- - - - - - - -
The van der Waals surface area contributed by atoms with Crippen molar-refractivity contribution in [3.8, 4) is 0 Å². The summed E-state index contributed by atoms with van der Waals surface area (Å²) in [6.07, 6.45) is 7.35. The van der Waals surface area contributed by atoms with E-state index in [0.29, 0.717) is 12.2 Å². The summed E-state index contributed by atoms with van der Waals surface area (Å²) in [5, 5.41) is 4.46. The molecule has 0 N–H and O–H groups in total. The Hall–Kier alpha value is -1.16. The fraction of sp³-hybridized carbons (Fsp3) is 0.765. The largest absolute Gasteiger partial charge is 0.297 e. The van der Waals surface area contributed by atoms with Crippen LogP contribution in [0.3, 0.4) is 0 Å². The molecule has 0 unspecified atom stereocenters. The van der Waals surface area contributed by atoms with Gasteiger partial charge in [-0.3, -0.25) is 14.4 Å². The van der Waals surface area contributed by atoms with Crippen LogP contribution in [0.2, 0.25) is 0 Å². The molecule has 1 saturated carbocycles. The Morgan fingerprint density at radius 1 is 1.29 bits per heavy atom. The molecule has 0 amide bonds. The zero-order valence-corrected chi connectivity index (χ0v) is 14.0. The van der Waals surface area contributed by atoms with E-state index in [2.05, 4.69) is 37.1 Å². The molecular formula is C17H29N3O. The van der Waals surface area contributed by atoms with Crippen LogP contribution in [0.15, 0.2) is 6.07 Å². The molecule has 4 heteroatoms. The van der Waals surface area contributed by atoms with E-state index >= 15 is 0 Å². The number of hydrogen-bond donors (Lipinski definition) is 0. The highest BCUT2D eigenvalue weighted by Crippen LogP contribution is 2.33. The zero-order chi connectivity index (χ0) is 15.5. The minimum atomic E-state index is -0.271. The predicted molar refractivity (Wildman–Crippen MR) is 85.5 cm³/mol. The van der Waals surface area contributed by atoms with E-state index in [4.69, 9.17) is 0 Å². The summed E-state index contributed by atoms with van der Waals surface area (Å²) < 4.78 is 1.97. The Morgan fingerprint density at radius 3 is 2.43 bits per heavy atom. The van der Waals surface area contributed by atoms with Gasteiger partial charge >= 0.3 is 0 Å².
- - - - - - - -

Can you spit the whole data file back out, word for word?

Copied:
The van der Waals surface area contributed by atoms with Crippen molar-refractivity contribution in [3.8, 4) is 0 Å². The summed E-state index contributed by atoms with van der Waals surface area (Å²) in [6.07, 6.45) is 7.35. The van der Waals surface area contributed by atoms with E-state index in [0.29, 0.717) is 12.2 Å². The summed E-state index contributed by atoms with van der Waals surface area (Å²) in [5, 5.41) is 4.46. The molecule has 0 N–H and O–H groups in total. The Hall–Kier alpha value is -1.16. The fraction of sp³-hybridized carbons (Fsp3) is 0.765. The largest absolute Gasteiger partial charge is 0.297 e. The van der Waals surface area contributed by atoms with Crippen LogP contribution in [0.3, 0.4) is 0 Å². The molecule has 0 unspecified atom stereocenters. The van der Waals surface area contributed by atoms with Gasteiger partial charge in [-0.3, -0.25) is 14.4 Å². The van der Waals surface area contributed by atoms with Crippen LogP contribution in [0.2, 0.25) is 0 Å². The molecule has 1 saturated carbocycles. The Morgan fingerprint density at radius 1 is 1.29 bits per heavy atom. The molecule has 0 amide bonds. The zero-order valence-corrected chi connectivity index (χ0v) is 14.0. The van der Waals surface area contributed by atoms with E-state index in [2.05, 4.69) is 37.1 Å². The molecular formula is C17H29N3O. The van der Waals surface area contributed by atoms with Crippen LogP contribution in [0.15, 0.2) is 6.07 Å². The molecule has 4 heteroatoms. The van der Waals surface area contributed by atoms with E-state index >= 15 is 0 Å². The number of hydrogen-bond donors (Lipinski definition) is 0. The highest BCUT2D eigenvalue weighted by Crippen LogP contribution is 2.33. The zero-order chi connectivity index (χ0) is 15.5. The minimum atomic E-state index is -0.271. The predicted molar refractivity (Wildman–Crippen MR) is 85.5 cm³/mol. The van der Waals surface area contributed by atoms with E-state index in [4.69, 9.17) is 0 Å². The summed E-state index contributed by atoms with van der Waals surface area (Å²) < 4.78 is 1.97. The Morgan fingerprint density at radius 3 is 2.43 bits per heavy atom. The van der Waals surface area contributed by atoms with Gasteiger partial charge >= 0.3 is 0 Å².